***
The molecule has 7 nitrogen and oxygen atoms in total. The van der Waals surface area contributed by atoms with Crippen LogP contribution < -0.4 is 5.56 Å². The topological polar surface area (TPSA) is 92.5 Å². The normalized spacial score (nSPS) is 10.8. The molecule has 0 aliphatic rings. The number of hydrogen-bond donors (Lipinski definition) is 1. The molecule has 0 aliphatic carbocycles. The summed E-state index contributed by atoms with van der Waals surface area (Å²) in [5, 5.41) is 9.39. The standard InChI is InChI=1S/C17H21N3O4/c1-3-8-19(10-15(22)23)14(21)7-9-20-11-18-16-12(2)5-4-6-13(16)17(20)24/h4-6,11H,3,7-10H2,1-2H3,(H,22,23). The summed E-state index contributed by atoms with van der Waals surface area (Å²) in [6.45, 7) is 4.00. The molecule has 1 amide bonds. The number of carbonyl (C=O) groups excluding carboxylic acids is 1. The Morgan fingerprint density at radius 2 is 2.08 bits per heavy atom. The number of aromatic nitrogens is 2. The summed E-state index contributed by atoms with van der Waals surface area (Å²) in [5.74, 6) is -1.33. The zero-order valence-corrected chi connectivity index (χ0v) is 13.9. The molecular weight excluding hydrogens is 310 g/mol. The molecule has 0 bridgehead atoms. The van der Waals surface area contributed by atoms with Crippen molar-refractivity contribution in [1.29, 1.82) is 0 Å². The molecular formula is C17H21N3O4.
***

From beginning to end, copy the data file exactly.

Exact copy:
The molecule has 7 nitrogen and oxygen atoms in total. The van der Waals surface area contributed by atoms with Crippen LogP contribution < -0.4 is 5.56 Å². The topological polar surface area (TPSA) is 92.5 Å². The normalized spacial score (nSPS) is 10.8. The molecule has 0 aliphatic rings. The number of hydrogen-bond donors (Lipinski definition) is 1. The molecule has 0 aliphatic carbocycles. The summed E-state index contributed by atoms with van der Waals surface area (Å²) in [5, 5.41) is 9.39. The standard InChI is InChI=1S/C17H21N3O4/c1-3-8-19(10-15(22)23)14(21)7-9-20-11-18-16-12(2)5-4-6-13(16)17(20)24/h4-6,11H,3,7-10H2,1-2H3,(H,22,23). The summed E-state index contributed by atoms with van der Waals surface area (Å²) in [6.45, 7) is 4.00. The molecule has 1 amide bonds. The number of carbonyl (C=O) groups excluding carboxylic acids is 1. The Morgan fingerprint density at radius 2 is 2.08 bits per heavy atom. The number of aromatic nitrogens is 2. The summed E-state index contributed by atoms with van der Waals surface area (Å²) in [5.74, 6) is -1.33. The zero-order valence-corrected chi connectivity index (χ0v) is 13.9. The molecular weight excluding hydrogens is 310 g/mol. The molecule has 0 bridgehead atoms. The van der Waals surface area contributed by atoms with Crippen molar-refractivity contribution in [1.29, 1.82) is 0 Å². The molecular formula is C17H21N3O4.